Then we packed up and drove 40 minutes up the interstate to a lunch meeting of the Virginia Mayflower Society, where Bookworm accepted a scholarship award for her essay. I may have mentioned this before, but we found out about the scholarship a few months ago when The CEO’s mother found some old documents belonging to her mother-in-law. The CEO’s grandmother, a descendant of John Alden, had applied for membership to the District of Columbia Society of Mayflower Descendants in 1923, which we thought was odd since she was a lifelong resident of Virginia. As we discovered with some internet research, the Virginia Society did not exist until 1950 – and also, they offer an annual essay scholarship. (Applicants need not be members of the society, but they must be residents of Virginia.) We were very proud of her, particularly since we heard from one of the scholarship judges that the decision was unanimous, even before they knew that Bookworm can claim relationship to one of the Pilgrims.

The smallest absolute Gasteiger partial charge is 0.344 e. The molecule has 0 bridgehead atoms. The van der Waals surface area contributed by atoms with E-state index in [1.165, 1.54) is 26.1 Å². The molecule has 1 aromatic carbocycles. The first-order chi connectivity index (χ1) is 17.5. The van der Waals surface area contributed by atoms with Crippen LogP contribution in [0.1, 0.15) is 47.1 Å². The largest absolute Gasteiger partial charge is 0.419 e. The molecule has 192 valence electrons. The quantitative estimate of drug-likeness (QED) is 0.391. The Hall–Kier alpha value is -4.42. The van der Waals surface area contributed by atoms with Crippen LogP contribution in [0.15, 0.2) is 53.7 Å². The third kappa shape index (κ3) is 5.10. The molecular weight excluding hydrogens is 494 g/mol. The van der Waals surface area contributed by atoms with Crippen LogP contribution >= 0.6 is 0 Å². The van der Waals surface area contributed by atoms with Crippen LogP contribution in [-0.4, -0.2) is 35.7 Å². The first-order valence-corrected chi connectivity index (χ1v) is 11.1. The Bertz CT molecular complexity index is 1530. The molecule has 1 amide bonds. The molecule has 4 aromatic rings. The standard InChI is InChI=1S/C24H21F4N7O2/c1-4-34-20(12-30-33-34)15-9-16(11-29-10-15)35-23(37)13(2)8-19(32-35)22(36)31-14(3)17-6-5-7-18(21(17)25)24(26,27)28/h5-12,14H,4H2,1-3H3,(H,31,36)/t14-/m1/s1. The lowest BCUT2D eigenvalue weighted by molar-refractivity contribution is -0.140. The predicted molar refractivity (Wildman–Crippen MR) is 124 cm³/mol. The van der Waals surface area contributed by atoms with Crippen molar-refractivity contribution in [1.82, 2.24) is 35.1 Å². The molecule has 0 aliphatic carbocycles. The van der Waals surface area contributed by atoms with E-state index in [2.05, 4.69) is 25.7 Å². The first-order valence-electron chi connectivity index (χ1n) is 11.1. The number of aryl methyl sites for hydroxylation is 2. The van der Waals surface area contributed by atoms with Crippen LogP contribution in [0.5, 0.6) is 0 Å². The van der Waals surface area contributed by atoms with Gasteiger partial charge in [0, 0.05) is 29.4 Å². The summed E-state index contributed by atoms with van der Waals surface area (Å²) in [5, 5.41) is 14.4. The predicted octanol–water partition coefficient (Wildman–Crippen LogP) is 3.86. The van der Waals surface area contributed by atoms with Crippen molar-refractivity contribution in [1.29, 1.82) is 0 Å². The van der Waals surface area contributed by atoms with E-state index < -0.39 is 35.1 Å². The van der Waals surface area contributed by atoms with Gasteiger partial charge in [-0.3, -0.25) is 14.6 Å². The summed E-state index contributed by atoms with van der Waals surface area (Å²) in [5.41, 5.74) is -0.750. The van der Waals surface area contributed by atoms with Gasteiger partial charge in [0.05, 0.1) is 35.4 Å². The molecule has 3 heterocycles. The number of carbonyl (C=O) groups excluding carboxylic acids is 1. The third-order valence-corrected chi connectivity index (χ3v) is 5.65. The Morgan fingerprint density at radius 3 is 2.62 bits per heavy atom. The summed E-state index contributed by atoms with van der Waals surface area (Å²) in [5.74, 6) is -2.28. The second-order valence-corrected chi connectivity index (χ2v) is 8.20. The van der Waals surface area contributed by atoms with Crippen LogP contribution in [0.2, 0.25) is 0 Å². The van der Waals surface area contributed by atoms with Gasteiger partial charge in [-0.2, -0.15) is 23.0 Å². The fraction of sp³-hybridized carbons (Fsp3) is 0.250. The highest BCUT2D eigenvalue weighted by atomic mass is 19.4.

Then we changed out of our dresses/suit-and-tie and returned to the meet so that she could run a 3200m race. Before she even started, she was feeling vaguely queasy, so I wasn’t terribly surprised when her coach pulled her out after the first mile for abdominal cramps. (Both The CEO and I shared the headache/stomach upset symptoms over Sunday, so she may have had some touch of a virus.) When we got home, she and I watched the gorgeous 1968 Zeffirelli production of “Romeo and Juliet” while she rewrote some Physics notes. (She likes Leonard Whiting’s Romeo; I’m partial to the mellow-voiced Michael York as Tybalt, myself.)
It started raining yesterday afternoon, so of course now my internet capability is slow. We have DSL, and normally it’s fairly fast, but rain seems to play havoc with our telephone service on a consistent basis (the trunk lines are old, and Verizon has said they have no intention to replace them). Everything is beautifully spring-green outside due to the rain, though.